The New York Times Presents 2016 Race as GOP Candidates vs. Hillary Clinton


Even though early polling of presidential races is basically meaningless, I was interested to see that the New York Times had a new poll on “Americans’ Views on the 2016 Presidential Campaign and the Issues” (5/5/15), because there haven’t been any major national polls released on the Democratic race since Sen. Bernie Sanders officially entered the race; I was curious whether his announcement (undercovered as it was) had affected public opinion.

When I looked at the Times‘ interactive feature on the poll, however, I was disappointed to see that it had a section on “Republican Candidates” and a section on “Hillary Rodham Clinton”–as though Clinton were running unopposed for the Democratic nomination.

In the New York Times‘ presentation, only Republicans have choices.

As an unrelated Times graphic acknowledges, there are two major declared candidates in the race–and three more (Martin O’Malley, Jim Webb and Lincoln Chafee) that the Times categorizes as “probably” running on the Democratic line. (The Times lists Vice President Joe Biden as “probably not” running for president, and Sen. Elizabeth Warren as “not running.”)

So why treat the presidential contest as though there’s a race for the Republican spot, while Democrats only get to express their feelings about their one predetermined choice?

Actually, if you’re a real polling nerd, and you click on the link to the “Full New York Times/CBS News Poll,” you find that the Times (and CBS) actually did ask voters about other Democratic candidates–but the Times chose not to share those results with readers in any kind of reader-friendly form.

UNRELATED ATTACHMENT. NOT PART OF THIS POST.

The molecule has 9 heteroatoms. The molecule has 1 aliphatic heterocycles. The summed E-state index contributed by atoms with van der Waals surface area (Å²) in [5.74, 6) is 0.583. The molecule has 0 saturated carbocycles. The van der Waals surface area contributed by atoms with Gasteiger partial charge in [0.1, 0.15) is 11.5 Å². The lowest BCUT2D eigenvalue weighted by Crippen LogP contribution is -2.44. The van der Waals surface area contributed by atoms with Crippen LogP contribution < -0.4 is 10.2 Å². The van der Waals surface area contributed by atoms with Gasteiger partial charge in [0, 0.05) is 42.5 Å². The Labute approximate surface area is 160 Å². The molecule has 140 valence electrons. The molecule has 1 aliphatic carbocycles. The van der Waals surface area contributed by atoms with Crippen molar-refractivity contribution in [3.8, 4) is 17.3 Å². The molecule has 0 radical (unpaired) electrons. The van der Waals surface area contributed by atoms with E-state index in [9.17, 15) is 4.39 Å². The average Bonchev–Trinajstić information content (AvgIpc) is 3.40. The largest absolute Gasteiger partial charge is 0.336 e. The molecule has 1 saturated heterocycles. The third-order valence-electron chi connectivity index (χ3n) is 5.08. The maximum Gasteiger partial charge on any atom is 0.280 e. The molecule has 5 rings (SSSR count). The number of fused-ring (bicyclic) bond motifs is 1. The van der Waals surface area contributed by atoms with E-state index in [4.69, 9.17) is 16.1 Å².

In case you’re curious, the percentage of Democrats who say they “would consider voting for” Sanders has risen from 14 percent in February to 23 percent now–but 61 percent say they haven’t heard enough to be able to say…which is, of course, in part a function of journalists treating next year’s Democratic contest as a foregone conclusion.

If the New York Times were to say that they’re treating the 2016 Democratic race as a foregone conclusion because it is a foregone conclusion, I would point them to Gallup’s October 2007 roundup of what that election cycle’s year-before-the-election polling showed:

See, there is more than one candidate running for the Democratic nomination. (New York Times graphic)

Gallup’s 2007 national presidential polling strongly points to Clinton winning the 2008 Democratic nomination. Barring something unusual or otherwise unexpected, she is well positioned for the 2008 Democratic primaries.

When 2008 is history and one looks retrospectively at where the race stands today, the key factors forecasting Clinton’s success will likely be the following: …Clinton has led the Democratic pack in every Gallup Poll conducted between November 2006 and October 2007…. Clinton holds a commanding lead among nearly every major subgroup of potential Democratic primary voters…. Clinton enjoys high favorable ratings in the Democratic Party that extend well beyond the 40 percent to 50 percent of Democrats typically naming her as their top choice for the nomination…. Democrats and Democratic-leaning independents choose Clinton as the candidate best able to handle a wide variety of national issues.

“Clinton’s nomination seems almost inevitable,” Gallup concluded–though it added that “under extreme circumstances, a strong Democratic candidate can blow a big lead.” Apparently 2008’s circumstances turned out to be extreme.

You can send a message to the New York Times at [email protected], or to public editor Margaret Sullivan at [email protected]. Please remember that respectful communication is the most effective.

Articles by: Jim Naureckas

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